Tuesday, August 9, 2011

What should be cut?

A couple of weeks ago I wrote about "The curse of the spendthrift legislators." Governments everywhere in the 'first world' have racked up huge debts, primarily because they have ventured into areas they do not belong. Governments at all levels have some legitimate functions in libertarian philosophy. Most of these proper functions can be classified broadly as protecting our rights without impinging on our liberties, including economic freedoms.
So now that the government spending pendulum has swung too far in the wrong direction everywhere, how can it be reversed?  As an example on a smaller scale, the link above mentions that the City of Toronto has a budget shortfall for next year of three quarters of a billion dollars. So city councillors are faced with cutting costs or raising taxes....a lot. What to do? One of the many suggestions in a report produced by KPMG for the city was to cut library services. You might imagine the hue and cry and that was elicited from the statist community for that one.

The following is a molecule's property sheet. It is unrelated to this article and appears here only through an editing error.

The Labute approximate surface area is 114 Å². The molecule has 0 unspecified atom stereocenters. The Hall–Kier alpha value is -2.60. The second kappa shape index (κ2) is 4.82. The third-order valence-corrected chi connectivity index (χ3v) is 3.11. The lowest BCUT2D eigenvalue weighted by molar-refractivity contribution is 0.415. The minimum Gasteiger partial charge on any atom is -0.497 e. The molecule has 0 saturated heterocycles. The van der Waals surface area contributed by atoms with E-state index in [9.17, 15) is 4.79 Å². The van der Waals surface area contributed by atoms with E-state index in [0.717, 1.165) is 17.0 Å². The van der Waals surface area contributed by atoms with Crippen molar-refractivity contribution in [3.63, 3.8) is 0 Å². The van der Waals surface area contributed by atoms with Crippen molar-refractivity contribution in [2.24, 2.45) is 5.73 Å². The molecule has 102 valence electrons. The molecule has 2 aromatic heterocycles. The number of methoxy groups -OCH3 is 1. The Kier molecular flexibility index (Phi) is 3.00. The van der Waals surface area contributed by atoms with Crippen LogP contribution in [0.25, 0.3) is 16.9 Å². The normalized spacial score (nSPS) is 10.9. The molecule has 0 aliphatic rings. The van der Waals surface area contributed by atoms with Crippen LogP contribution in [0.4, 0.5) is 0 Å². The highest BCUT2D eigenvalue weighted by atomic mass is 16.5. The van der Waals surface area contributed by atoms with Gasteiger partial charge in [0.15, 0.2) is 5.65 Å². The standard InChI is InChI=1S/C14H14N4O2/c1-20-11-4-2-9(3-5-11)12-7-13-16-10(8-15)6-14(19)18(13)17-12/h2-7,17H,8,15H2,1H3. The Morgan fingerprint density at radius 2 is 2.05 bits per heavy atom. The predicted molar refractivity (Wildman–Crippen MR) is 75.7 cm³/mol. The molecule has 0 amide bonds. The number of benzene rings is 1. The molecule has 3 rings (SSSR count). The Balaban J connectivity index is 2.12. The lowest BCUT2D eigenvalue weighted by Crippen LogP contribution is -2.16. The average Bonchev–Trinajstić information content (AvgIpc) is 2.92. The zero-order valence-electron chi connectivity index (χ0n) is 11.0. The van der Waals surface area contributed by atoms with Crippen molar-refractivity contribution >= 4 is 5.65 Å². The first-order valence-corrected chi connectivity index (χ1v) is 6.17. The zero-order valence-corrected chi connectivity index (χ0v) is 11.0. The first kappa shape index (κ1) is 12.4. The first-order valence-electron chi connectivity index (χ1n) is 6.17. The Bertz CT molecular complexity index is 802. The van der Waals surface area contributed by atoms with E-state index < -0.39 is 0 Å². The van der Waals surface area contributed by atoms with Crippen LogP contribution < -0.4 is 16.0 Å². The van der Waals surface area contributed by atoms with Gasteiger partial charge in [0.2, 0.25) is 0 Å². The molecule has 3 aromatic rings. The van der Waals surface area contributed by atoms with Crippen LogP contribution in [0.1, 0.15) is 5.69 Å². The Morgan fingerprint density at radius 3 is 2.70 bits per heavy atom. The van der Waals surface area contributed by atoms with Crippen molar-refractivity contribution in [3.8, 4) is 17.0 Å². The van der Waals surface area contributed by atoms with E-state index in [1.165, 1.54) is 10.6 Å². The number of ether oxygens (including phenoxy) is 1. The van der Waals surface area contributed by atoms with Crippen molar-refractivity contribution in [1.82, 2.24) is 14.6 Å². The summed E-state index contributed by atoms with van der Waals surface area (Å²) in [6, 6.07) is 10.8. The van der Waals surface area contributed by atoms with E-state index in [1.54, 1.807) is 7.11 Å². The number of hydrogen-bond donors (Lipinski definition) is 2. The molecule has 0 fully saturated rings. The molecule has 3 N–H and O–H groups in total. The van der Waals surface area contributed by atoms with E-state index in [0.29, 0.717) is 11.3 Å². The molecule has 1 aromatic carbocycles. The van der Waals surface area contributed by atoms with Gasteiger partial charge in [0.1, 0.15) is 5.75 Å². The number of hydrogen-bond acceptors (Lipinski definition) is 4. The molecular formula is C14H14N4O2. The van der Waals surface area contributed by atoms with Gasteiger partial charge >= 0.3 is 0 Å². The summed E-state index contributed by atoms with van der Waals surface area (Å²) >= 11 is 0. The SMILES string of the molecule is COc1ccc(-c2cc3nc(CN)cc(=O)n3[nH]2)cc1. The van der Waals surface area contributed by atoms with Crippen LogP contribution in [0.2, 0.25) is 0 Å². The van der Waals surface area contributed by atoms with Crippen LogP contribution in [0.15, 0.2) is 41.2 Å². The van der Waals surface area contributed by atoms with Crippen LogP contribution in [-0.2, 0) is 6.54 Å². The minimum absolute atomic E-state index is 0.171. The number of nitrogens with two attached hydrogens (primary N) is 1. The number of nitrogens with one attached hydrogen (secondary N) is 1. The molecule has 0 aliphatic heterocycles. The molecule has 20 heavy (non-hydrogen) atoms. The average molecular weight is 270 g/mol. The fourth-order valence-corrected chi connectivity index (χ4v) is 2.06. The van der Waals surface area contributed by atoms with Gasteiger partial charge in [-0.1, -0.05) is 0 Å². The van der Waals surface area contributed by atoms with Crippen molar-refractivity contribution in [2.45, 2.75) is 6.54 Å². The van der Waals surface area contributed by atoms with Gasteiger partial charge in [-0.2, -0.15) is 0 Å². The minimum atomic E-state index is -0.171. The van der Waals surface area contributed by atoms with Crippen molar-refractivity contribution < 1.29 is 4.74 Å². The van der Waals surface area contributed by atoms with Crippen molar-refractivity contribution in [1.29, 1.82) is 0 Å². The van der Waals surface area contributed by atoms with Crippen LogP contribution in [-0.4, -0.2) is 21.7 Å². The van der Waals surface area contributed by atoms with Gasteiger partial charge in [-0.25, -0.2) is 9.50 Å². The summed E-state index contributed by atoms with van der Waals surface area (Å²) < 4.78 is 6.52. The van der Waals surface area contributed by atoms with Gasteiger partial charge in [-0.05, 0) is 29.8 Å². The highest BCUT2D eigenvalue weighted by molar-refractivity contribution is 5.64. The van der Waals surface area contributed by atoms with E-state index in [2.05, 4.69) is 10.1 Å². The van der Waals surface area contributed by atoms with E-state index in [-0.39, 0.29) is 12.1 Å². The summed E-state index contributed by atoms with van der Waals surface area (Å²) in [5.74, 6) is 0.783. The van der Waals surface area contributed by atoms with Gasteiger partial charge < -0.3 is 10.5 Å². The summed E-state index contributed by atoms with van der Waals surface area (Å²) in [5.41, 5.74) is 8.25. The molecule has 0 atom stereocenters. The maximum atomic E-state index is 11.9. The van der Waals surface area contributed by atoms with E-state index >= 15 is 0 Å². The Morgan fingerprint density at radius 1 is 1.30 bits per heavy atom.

Realistically there is no way city government (or any government) will revert to the libertarian ideal in the near future. Our only hope is that government makes moves in the direction of more liberty. Two articles by Larry Solomon of the National Post suggest how this may be done. The first here, deals with the KPMG report and its effect on services. The second here, addresses the library questions and the perception that the cuts will somehow encourage widespread ignorance. Both articles offer interesting alternatives.   

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